A study by the artists Vitaly Komar and Alex Melamid, and cited in Fox's book, surveyed people around the globe and found that, of all the styles and subjects of painting, we most prefer traditional landscapes of wooded areas with visible water. He presumes that this cross cultural desire indicates a biological longing for a deep ancestral home where our evolution occurred. In the antarctic, Fox speaks of disorientation and a collapse of visual perception that is the result of our eyes inability to respond to a lack of contrast, color and scale because we developed in more lush environments that have these characteristics. This same collapse of perception must exist on the ground for the men in Lessons In Darkness and is, I believe, palpable when viewing the film. This is the tension within the film; a feeling of disorientation, of what Corrigan calls the departicularization or reparticularization of the sublime, and a progressive narrative that is woven into history and documentary.

These articles reminded me of some of the issues in An-My Le and Richard Mizarch's work.

An-My Le - Night Operations #7, 2003-04

An-My Le - Mechanized Assault, 2003-04

When creating the series 29 Palms, An-My Le documented a military training camp in California's Mojave Desert that was used as a preparation site for soldiers before they were deployed to Iraq or Afghanistan. Using formal process and narrative in a way similar to Herzog, her images depict a real event but comment on broader cultural concerns. I am immediately compelled to compare Le's images to the photo journalistic representations of war that I have seen in the newspaper. This is in part because she uses a chalky black and white pallet that abstracts the locations in her photographs from a specific place to a general description of war landscape. The pallet also refers to the texture and contrast typically seen in newsprint media. Unlike newspaper photographers who often follow Robert Capa's age old advice "If your pictures aren't good enough, you weren't close enough," An-My Le's photographs are distanced and removed. This vantage point reminds me that my ideas about war are not from a first hand encounter but are instead distanced and mediated and that a sequence of events about the way war ought to play out is also mediated for soldiers through preconceptions and training long before they are lay foot in a war territory.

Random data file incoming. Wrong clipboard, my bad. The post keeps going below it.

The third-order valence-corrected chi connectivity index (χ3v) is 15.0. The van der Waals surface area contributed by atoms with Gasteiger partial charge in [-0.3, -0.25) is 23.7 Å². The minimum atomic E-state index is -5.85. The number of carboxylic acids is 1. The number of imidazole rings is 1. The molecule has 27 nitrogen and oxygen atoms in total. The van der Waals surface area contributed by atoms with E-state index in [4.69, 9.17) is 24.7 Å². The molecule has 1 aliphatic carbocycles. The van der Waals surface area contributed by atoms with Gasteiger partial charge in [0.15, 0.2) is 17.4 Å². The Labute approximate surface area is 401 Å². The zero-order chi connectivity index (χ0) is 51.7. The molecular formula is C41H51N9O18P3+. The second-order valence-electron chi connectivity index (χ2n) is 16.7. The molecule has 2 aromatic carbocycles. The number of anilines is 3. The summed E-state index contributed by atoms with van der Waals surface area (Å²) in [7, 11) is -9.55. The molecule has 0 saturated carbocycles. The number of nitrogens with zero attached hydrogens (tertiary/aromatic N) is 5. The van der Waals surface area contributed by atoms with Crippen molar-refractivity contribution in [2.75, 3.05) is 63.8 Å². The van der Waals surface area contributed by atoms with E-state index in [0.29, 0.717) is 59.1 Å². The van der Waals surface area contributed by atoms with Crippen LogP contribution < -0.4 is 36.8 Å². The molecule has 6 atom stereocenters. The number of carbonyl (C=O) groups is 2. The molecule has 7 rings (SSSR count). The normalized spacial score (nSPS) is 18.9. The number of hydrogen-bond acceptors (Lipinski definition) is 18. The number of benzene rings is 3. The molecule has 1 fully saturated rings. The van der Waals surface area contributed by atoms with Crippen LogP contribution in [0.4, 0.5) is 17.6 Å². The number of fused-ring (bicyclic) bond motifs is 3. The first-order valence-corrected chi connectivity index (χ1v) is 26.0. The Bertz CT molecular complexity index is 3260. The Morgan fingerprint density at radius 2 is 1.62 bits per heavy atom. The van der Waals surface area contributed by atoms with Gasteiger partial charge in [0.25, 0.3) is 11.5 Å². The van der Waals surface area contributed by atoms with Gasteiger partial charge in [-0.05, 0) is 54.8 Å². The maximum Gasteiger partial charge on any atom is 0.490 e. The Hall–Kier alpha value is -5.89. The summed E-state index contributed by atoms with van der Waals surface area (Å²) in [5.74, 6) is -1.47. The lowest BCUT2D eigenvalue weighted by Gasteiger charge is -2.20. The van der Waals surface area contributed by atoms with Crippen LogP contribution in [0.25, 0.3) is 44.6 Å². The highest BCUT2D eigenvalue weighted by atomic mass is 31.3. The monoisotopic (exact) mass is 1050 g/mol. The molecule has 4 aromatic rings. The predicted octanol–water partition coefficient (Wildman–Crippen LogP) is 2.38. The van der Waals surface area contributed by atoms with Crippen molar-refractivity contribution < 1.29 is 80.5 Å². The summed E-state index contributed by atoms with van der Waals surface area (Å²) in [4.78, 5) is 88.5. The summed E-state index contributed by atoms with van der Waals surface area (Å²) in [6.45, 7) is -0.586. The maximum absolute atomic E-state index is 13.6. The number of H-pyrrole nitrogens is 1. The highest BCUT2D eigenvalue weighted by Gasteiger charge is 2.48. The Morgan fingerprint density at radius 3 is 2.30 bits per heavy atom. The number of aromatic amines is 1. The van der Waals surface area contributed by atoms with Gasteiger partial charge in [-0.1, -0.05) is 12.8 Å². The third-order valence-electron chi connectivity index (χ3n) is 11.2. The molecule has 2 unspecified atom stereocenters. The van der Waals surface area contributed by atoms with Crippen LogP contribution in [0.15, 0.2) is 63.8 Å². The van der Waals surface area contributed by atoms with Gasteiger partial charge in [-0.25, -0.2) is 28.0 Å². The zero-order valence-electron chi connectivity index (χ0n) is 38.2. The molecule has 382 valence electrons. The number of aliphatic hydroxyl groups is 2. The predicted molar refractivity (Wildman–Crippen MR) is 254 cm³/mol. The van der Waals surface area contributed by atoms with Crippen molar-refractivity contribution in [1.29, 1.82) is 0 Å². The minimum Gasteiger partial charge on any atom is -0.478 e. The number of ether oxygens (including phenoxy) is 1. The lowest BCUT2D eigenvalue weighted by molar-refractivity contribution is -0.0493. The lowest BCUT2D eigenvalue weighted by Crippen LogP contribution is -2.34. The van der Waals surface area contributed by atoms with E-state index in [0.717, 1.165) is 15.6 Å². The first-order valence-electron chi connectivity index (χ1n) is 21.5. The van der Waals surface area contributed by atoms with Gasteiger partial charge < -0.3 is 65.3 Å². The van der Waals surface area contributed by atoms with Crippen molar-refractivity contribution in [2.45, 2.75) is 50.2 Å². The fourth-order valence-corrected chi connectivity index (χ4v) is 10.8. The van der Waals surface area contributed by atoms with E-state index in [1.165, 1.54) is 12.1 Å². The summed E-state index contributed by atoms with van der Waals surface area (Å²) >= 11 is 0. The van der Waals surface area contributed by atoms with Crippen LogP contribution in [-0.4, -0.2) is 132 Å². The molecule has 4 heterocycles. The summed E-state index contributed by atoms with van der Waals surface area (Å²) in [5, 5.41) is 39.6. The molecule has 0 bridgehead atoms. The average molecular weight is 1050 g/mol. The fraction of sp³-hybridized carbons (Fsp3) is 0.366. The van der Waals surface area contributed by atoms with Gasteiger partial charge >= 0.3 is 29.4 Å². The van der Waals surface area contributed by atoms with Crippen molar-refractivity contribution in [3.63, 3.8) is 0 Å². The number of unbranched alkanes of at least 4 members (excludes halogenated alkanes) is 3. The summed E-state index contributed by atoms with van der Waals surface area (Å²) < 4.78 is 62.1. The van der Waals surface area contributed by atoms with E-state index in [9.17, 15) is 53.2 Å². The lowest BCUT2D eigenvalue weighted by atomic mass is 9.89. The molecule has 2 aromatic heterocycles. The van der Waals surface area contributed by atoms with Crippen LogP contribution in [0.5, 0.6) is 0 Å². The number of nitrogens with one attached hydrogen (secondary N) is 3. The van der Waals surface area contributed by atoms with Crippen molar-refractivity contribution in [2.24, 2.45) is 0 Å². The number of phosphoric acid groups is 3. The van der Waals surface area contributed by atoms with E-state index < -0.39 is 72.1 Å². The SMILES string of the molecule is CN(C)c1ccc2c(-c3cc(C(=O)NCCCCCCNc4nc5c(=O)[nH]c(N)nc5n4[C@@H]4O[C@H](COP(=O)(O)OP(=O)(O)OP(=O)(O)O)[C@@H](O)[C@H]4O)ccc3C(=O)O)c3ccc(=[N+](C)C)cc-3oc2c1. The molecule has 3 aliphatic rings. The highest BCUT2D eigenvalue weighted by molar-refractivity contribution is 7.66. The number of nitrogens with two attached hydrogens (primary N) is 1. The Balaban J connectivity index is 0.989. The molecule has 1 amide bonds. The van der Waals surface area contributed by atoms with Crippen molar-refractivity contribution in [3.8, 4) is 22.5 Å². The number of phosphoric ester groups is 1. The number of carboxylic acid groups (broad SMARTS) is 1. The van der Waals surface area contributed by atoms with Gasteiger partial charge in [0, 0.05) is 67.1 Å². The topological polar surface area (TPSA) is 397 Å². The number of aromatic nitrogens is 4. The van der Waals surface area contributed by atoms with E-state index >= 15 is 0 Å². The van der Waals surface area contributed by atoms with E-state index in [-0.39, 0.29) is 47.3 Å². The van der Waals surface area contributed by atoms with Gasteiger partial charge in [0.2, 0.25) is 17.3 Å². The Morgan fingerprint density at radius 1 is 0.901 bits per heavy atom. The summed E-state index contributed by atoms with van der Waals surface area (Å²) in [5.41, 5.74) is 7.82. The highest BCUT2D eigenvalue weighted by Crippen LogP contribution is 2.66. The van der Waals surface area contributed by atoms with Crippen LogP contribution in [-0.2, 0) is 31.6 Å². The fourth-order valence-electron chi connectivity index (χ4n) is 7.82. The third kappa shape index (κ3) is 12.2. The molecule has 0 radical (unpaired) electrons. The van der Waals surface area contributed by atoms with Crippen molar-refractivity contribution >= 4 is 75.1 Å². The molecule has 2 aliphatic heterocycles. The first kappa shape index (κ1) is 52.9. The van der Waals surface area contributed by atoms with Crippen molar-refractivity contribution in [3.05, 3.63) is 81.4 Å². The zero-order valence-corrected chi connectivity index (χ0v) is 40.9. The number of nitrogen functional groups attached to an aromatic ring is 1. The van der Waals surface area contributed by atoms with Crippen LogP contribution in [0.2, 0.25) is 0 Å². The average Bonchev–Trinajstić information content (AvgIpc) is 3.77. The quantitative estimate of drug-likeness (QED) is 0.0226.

Particularly in the Night Operations image I posted, I get a sense of the sublime as it relates to what we often call shock and awe. Awe, or the feeling of the sublime is tempered by the knowledge that destruction and death are being caused by this event.

Richard Misrach - Swimmers, Pyramid Lake Indiana Reservation, Nevada, 1987-93

Richard Misrach - Desert Fire, #135, 1984-1993

The significance of social documentary in Richard Misrach's Desert Cantos photographs as well as the formal beauty and often fiery pallet remind me of Herzog and Lessons In Darkness.


  1. It's interesting that we both thought of Misrach and Herzog as connected, though through very different films and very different images.

  2. Great clips, Allison. And as always, great insights. The scenes you chose from Lessons of Darkness remind me of how Fox was talking about how disorienting being Antarctica can be. There are moments where you can't tell which end is up. Instead of the 'white out' of the snow, you experience a 'black out' of the smoke. I've never thought about how much I take the horizon for granted until reading about the test pilots and watching your Herzog clips of the oil well smoke.